Last Monday night, I attended the Town Hall on Democratic Renewal at Edmonton’s Glenora Community Hall. With almost 200 people in attendance, I was pleasantly surprised (considering it was a political event in the middle of July).
Hosts David Swann and Laurie Blakeman were joined by panelists Sarah Arthurs (who has organized similar meetings in Calgary), Calgary Herald writer Les Brost, political consultant Ken Chapman, and past Green candidate Joe Anglin. Also, in attendance were MLAs Kevin Taft, Harry Chase, and Bridget Pastoor, City Councillor Ben Henderson, a number of past MLAs, and past PC candidate Wendy Andrews (who gets special props being the only past Tory candidate at the event). Also there were Blake Robert (the artist formerly known as Alberta Tory), Troy Wason, and their merry band of Blackberry-toting PC staffers.
Though this wasn’t exactly the most Tory friendly crowd, the crowd of Liberals, NDs, Greens, and Independents contributed some good non-partisan discussion over the course of the evening — ranging from how to revitalize our ailing and antiquated electoral system to how to re-engage Albertans in their democratic process to how to improve change the overly confrontational style of our politics. With potentially less than 40% of Albertans having voted in the 2008 election, there was lots of interest in finding positive solutions to move forward.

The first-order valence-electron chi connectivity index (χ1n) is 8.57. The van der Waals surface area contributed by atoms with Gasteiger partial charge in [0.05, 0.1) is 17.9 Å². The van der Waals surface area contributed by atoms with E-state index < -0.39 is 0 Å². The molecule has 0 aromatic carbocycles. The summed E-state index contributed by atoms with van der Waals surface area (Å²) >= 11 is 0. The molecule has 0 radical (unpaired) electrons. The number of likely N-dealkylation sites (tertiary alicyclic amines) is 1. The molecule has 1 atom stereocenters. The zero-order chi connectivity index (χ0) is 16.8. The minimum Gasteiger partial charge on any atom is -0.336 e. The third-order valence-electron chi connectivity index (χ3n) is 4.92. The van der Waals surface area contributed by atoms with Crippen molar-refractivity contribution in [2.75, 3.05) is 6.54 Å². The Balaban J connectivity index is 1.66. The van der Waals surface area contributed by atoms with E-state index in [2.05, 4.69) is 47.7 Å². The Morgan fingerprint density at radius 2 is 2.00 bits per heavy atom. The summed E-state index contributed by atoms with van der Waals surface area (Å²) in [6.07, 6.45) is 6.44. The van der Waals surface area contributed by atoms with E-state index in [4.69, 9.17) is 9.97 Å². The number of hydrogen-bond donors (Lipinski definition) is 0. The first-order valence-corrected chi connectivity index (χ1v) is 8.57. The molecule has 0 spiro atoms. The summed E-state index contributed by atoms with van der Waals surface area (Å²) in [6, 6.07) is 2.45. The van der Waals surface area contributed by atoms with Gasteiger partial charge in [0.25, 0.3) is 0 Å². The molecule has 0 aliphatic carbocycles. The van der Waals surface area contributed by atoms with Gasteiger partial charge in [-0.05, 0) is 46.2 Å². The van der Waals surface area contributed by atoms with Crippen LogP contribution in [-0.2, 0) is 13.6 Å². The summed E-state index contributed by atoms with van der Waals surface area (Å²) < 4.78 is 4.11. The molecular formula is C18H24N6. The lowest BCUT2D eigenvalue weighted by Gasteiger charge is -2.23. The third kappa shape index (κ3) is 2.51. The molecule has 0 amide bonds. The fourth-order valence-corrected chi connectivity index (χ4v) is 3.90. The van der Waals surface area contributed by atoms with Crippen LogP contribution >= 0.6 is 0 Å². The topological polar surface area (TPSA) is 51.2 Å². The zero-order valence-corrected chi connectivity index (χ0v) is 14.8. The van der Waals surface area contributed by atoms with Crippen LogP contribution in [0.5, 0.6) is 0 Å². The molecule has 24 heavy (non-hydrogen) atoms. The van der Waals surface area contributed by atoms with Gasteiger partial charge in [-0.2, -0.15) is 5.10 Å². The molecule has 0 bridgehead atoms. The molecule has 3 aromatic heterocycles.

Overall, I was most impressed with Joe Anglin. After leading central Alberta landowners in the fight against Bill 46, Anglin earned an impressive 22% while running for the Green Party in Lacombe-Ponoka in March 2008. Though some might not like his “agitate, agitate, agitate” kind of style, I found him to be impressive on his feet and would be a formidable candidate no matter which banner he was running under. With no shortage of talk about the creation of a new political movement in Alberta, I hope that people like Joe Anglin are there to take a lead role. As Les Brost put it that evening, “labels are important when it comes to marketing, but mean nothing when it comes to substance.”
Putting “feet on the ground” is how Anglin described his impressive results in Lacombe-Ponoka and how any new political movement needs to be founded — by cultivating the sincere grassroots support that none of Alberta’s current political parties can claim to have.
As Jason Morris at gauntlet.ca wrote in his very thorough rundown of the evening:
“In the end, I left the meeting no longer wondering if it was possible that a new political movement could be formed in Alberta, but wondering instead what form it will take.”
After Monday night, I tend to agree.